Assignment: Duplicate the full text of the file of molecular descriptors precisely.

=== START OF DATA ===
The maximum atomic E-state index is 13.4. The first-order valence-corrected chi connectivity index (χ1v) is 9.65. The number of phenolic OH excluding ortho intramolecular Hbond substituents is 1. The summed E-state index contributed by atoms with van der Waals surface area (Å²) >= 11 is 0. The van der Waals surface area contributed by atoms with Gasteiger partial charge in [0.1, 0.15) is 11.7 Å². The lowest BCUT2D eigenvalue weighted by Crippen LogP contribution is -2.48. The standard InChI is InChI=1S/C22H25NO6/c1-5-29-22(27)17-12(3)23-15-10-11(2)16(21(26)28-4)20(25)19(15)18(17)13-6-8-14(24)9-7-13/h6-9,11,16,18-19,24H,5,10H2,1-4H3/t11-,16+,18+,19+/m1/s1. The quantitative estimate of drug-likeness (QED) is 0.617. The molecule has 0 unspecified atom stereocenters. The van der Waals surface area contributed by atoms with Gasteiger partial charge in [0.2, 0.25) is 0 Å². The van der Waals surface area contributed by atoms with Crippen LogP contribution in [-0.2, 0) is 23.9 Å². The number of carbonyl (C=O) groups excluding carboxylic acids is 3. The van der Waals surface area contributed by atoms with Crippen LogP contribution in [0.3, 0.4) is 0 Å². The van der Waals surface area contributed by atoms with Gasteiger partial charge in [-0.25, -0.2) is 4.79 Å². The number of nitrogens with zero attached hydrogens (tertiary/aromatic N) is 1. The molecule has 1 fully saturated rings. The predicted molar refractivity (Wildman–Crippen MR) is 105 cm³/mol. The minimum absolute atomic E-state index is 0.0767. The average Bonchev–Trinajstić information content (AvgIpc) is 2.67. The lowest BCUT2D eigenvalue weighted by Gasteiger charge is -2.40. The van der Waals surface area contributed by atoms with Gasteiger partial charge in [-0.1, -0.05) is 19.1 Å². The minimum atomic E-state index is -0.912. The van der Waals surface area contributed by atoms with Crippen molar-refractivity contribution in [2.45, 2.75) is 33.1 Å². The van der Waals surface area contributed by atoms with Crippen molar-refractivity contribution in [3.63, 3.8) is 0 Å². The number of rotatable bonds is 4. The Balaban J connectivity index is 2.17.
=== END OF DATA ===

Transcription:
The maximum atomic E-state index is 13.4. The first-order valence-corrected chi connectivity index (χ1v) is 9.65. The number of phenolic OH excluding ortho intramolecular Hbond substituents is 1. The summed E-state index contributed by atoms with van der Waals surface area (Å²) >= 11 is 0. The van der Waals surface area contributed by atoms with Gasteiger partial charge in [0.1, 0.15) is 11.7 Å². The lowest BCUT2D eigenvalue weighted by Crippen LogP contribution is -2.48. The standard InChI is InChI=1S/C22H25NO6/c1-5-29-22(27)17-12(3)23-15-10-11(2)16(21(26)28-4)20(25)19(15)18(17)13-6-8-14(24)9-7-13/h6-9,11,16,18-19,24H,5,10H2,1-4H3/t11-,16+,18+,19+/m1/s1. The quantitative estimate of drug-likeness (QED) is 0.617. The molecule has 0 unspecified atom stereocenters. The van der Waals surface area contributed by atoms with Gasteiger partial charge in [0.2, 0.25) is 0 Å². The van der Waals surface area contributed by atoms with Crippen LogP contribution in [-0.2, 0) is 23.9 Å². The number of carbonyl (C=O) groups excluding carboxylic acids is 3. The van der Waals surface area contributed by atoms with Crippen LogP contribution in [0.3, 0.4) is 0 Å². The van der Waals surface area contributed by atoms with Gasteiger partial charge in [-0.25, -0.2) is 4.79 Å². The number of nitrogens with zero attached hydrogens (tertiary/aromatic N) is 1. The molecule has 1 fully saturated rings. The predicted molar refractivity (Wildman–Crippen MR) is 105 cm³/mol. The minimum absolute atomic E-state index is 0.0767. The average Bonchev–Trinajstić information content (AvgIpc) is 2.67. The lowest BCUT2D eigenvalue weighted by Gasteiger charge is -2.40. The van der Waals surface area contributed by atoms with Gasteiger partial charge in [-0.1, -0.05) is 19.1 Å². The minimum atomic E-state index is -0.912. The van der Waals surface area contributed by atoms with Crippen molar-refractivity contribution in [2.45, 2.75) is 33.1 Å². The van der Waals surface area contributed by atoms with Crippen molar-refractivity contribution in [3.63, 3.8) is 0 Å². The number of rotatable bonds is 4. The Balaban J connectivity index is 2.17.